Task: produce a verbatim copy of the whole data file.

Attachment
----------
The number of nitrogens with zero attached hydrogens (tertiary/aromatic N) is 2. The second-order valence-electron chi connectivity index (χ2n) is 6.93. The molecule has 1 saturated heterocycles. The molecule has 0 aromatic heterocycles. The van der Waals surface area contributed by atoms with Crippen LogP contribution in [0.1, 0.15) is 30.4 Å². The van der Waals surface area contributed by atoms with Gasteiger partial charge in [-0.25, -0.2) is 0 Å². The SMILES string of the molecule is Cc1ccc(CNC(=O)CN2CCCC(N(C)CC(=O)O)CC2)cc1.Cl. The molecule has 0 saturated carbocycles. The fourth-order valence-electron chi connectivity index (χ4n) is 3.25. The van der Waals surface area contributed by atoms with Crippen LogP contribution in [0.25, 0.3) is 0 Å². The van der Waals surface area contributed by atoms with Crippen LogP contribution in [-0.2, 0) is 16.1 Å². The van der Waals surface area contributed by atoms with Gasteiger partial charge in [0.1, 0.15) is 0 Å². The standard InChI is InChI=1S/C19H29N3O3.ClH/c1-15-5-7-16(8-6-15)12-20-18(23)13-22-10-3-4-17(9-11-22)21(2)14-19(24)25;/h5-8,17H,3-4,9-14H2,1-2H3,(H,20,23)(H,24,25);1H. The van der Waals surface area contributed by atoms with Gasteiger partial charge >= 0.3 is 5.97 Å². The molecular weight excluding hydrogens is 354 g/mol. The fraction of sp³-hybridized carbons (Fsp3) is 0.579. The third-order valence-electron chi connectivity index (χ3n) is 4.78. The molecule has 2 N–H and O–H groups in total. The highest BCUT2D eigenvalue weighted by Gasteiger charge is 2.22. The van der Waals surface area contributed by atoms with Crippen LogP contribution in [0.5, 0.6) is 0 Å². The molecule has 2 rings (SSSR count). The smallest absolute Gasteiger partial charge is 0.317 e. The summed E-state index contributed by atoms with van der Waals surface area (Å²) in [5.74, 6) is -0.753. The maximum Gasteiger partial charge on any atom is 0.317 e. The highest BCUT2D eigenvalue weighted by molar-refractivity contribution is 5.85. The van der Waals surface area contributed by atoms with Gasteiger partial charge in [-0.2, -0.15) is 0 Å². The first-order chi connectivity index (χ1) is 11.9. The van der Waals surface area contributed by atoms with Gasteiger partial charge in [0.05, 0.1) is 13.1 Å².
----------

The number of nitrogens with zero attached hydrogens (tertiary/aromatic N) is 2. The second-order valence-electron chi connectivity index (χ2n) is 6.93. The molecule has 1 saturated heterocycles. The molecule has 0 aromatic heterocycles. The van der Waals surface area contributed by atoms with Crippen LogP contribution in [0.1, 0.15) is 30.4 Å². The van der Waals surface area contributed by atoms with Gasteiger partial charge in [-0.25, -0.2) is 0 Å². The SMILES string of the molecule is Cc1ccc(CNC(=O)CN2CCCC(N(C)CC(=O)O)CC2)cc1.Cl. The molecule has 0 saturated carbocycles. The fourth-order valence-electron chi connectivity index (χ4n) is 3.25. The van der Waals surface area contributed by atoms with Crippen LogP contribution in [0.25, 0.3) is 0 Å². The van der Waals surface area contributed by atoms with Crippen LogP contribution in [-0.2, 0) is 16.1 Å². The van der Waals surface area contributed by atoms with Gasteiger partial charge in [0.1, 0.15) is 0 Å². The standard InChI is InChI=1S/C19H29N3O3.ClH/c1-15-5-7-16(8-6-15)12-20-18(23)13-22-10-3-4-17(9-11-22)21(2)14-19(24)25;/h5-8,17H,3-4,9-14H2,1-2H3,(H,20,23)(H,24,25);1H. The van der Waals surface area contributed by atoms with Gasteiger partial charge >= 0.3 is 5.97 Å². The molecular weight excluding hydrogens is 354 g/mol. The fraction of sp³-hybridized carbons (Fsp3) is 0.579. The third-order valence-electron chi connectivity index (χ3n) is 4.78. The molecule has 2 N–H and O–H groups in total. The highest BCUT2D eigenvalue weighted by Gasteiger charge is 2.22. The van der Waals surface area contributed by atoms with Crippen LogP contribution in [0.5, 0.6) is 0 Å². The molecule has 2 rings (SSSR count). The smallest absolute Gasteiger partial charge is 0.317 e. The summed E-state index contributed by atoms with van der Waals surface area (Å²) in [5.74, 6) is -0.753. The maximum Gasteiger partial charge on any atom is 0.317 e. The highest BCUT2D eigenvalue weighted by molar-refractivity contribution is 5.85. The van der Waals surface area contributed by atoms with Gasteiger partial charge in [-0.2, -0.15) is 0 Å². The first-order chi connectivity index (χ1) is 11.9. The van der Waals surface area contributed by atoms with Gasteiger partial charge in [0.05, 0.1) is 13.1 Å².